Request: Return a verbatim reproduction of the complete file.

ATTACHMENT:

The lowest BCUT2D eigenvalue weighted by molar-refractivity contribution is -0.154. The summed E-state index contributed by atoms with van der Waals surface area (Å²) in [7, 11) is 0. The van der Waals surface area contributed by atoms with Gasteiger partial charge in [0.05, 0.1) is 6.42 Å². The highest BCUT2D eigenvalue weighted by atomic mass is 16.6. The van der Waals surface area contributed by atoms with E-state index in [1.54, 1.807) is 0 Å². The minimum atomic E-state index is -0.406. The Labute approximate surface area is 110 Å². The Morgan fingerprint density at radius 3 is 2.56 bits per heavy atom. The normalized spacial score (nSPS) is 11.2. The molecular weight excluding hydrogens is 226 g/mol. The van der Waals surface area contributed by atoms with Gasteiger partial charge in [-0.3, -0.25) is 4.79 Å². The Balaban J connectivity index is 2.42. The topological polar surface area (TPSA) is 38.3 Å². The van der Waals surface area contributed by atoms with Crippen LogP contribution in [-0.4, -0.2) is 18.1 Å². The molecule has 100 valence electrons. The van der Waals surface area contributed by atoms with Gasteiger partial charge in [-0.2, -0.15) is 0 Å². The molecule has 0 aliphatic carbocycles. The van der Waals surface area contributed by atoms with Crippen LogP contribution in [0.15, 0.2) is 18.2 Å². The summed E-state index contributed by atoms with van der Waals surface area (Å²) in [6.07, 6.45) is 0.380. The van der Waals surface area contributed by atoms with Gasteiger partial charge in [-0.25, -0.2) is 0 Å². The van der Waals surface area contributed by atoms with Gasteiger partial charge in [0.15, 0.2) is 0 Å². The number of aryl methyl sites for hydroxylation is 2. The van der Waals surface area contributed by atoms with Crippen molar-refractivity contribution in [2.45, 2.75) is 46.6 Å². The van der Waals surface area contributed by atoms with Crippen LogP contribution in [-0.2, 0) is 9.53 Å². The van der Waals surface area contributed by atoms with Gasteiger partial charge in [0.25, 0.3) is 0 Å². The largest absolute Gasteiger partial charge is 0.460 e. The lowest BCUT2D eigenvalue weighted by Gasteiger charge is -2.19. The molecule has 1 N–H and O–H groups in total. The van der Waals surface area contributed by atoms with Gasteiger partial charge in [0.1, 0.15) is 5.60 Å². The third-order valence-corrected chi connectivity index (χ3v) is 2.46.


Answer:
The lowest BCUT2D eigenvalue weighted by molar-refractivity contribution is -0.154. The summed E-state index contributed by atoms with van der Waals surface area (Å²) in [7, 11) is 0. The van der Waals surface area contributed by atoms with Gasteiger partial charge in [0.05, 0.1) is 6.42 Å². The highest BCUT2D eigenvalue weighted by atomic mass is 16.6. The van der Waals surface area contributed by atoms with E-state index in [1.54, 1.807) is 0 Å². The minimum atomic E-state index is -0.406. The Labute approximate surface area is 110 Å². The Morgan fingerprint density at radius 3 is 2.56 bits per heavy atom. The normalized spacial score (nSPS) is 11.2. The molecular weight excluding hydrogens is 226 g/mol. The van der Waals surface area contributed by atoms with Gasteiger partial charge in [-0.3, -0.25) is 4.79 Å². The Balaban J connectivity index is 2.42. The topological polar surface area (TPSA) is 38.3 Å². The van der Waals surface area contributed by atoms with Crippen LogP contribution in [-0.4, -0.2) is 18.1 Å². The molecule has 100 valence electrons. The van der Waals surface area contributed by atoms with Gasteiger partial charge in [-0.2, -0.15) is 0 Å². The molecule has 0 aliphatic carbocycles. The van der Waals surface area contributed by atoms with Crippen LogP contribution in [0.15, 0.2) is 18.2 Å². The summed E-state index contributed by atoms with van der Waals surface area (Å²) in [6.07, 6.45) is 0.380. The van der Waals surface area contributed by atoms with Gasteiger partial charge in [-0.25, -0.2) is 0 Å². The van der Waals surface area contributed by atoms with Gasteiger partial charge in [0.15, 0.2) is 0 Å². The number of aryl methyl sites for hydroxylation is 2. The van der Waals surface area contributed by atoms with Crippen molar-refractivity contribution in [2.45, 2.75) is 46.6 Å². The van der Waals surface area contributed by atoms with Crippen LogP contribution in [-0.2, 0) is 9.53 Å². The van der Waals surface area contributed by atoms with Gasteiger partial charge in [0.25, 0.3) is 0 Å². The largest absolute Gasteiger partial charge is 0.460 e. The lowest BCUT2D eigenvalue weighted by Gasteiger charge is -2.19. The molecule has 1 N–H and O–H groups in total. The van der Waals surface area contributed by atoms with Gasteiger partial charge in [0.1, 0.15) is 5.60 Å². The third-order valence-corrected chi connectivity index (χ3v) is 2.46.